6. 6. Chapter- 2: Summary 3Table Summary : North American Market Size And Growth For Produced Water TreatmentEquipment, By Application, Through 2017Figure Summary : North American Market Size And Growth For Produced Water TreatmentEquipment, By Application, 2007–2017Chapter- 3: Overview 23Water And Wastewater At Upstream Oil And Gas SitesWhat Is Produced Water?How Much Produced Water Is Generated?Chapter- 4: Treatment Technologies 62Current PracticesProduced Water Treatment StagesDe-OilingDesalinationChapter- 5: World Oil And Gas Industry Overview 38Market DriversGlobal Oil-Liquid Fuels ProductionProven Global Oil ReservesGlobal Natural Gas ReservesTable 20 : Oil And Gas Wells Drilled In 2011 And 2012, By World RegionFigure 9 : Oil And Gas Wells Drilled In 2011 And 2012, By World RegionChapter- 6: Focus On North America 40U.S.CanadaMexicoNorth American Market For Produced Water Treatment EquipmentTable 38 : Oil And Gas Wells Drilled In North America, 2011 And 2012Figure 21 : Oil And Gas Wells Drilled In North America, 2011 And 2012Table 39 : Offshore Oil And Gas Wells Drilled In North America, 2011 And 2012Figure 22 : Offshore Oil And Gas Wells Drilled In North America, 2011 And 2012Figure 23 : North American Oil Production Compared To Output From Russia And Saudi Arabia,1965-2020Figure 24 : North American Oil Production Forecast By Resource, 2007 Through 2025Figure 25 : North American Oil Production By Country, Conventional And Unconventional, 2008-2030Figure 26 : North American Gas Production Forecast By Resource, 2007-2025Chapter- 7: Industry Structure 9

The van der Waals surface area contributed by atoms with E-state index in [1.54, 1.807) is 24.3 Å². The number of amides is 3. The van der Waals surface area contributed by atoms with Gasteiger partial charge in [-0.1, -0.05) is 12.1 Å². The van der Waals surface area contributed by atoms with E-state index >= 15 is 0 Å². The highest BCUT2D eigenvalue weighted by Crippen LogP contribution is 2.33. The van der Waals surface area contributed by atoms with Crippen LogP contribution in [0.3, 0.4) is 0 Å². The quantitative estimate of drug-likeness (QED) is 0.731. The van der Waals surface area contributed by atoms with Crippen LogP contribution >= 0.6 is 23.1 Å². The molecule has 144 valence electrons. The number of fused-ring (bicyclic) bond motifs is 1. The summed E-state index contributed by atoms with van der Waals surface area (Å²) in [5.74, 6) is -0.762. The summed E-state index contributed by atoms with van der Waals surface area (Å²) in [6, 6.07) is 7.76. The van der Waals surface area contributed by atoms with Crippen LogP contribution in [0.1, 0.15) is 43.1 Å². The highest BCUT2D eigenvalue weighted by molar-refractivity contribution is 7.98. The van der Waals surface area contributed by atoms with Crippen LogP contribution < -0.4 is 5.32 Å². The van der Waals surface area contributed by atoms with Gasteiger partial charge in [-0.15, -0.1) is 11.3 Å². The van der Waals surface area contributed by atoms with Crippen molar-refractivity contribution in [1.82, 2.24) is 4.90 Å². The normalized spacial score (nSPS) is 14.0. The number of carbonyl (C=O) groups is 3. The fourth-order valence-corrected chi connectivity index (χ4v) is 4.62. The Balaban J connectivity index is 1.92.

7. 7. Capital Equipment SpendingConsiderations For Vendors Supplying Water Treatment EquipmentChapter- 8: Company Profiles 22212 ResourcesAgv Technologies, Inc.Aker SolutionsAltela, Inc.Amcol International Corp.Aqua EwpAqua-Pure VenturesAquatechAuxsol, Inc.Cameron International Corp.Dps GlobalDrake Water Technologies, Inc.Ecosphere TechnologiesEco-TecEprocess Technologies Pty. Ltd.ExterranFlsmidthFmc Technologies (Cds)Filterboxx Packaged Water Solutions, Inc.Ge Water & Process TechnologiesGeo-Processors Pty. Ltd.Geopure HydrotechnologiesGlobal Process SystemsGradek Energy, Inc.HalliburtonHamworthyHydration Technology Innovation (Hti)Layne ChristensenMycelx Technologies Corp.Nov Mission ProductsNew Logic ResearchOvivoProcess Group International (Pgi)Prosep Inc.SaipemSchlumbergerSet Corp.Severn Trent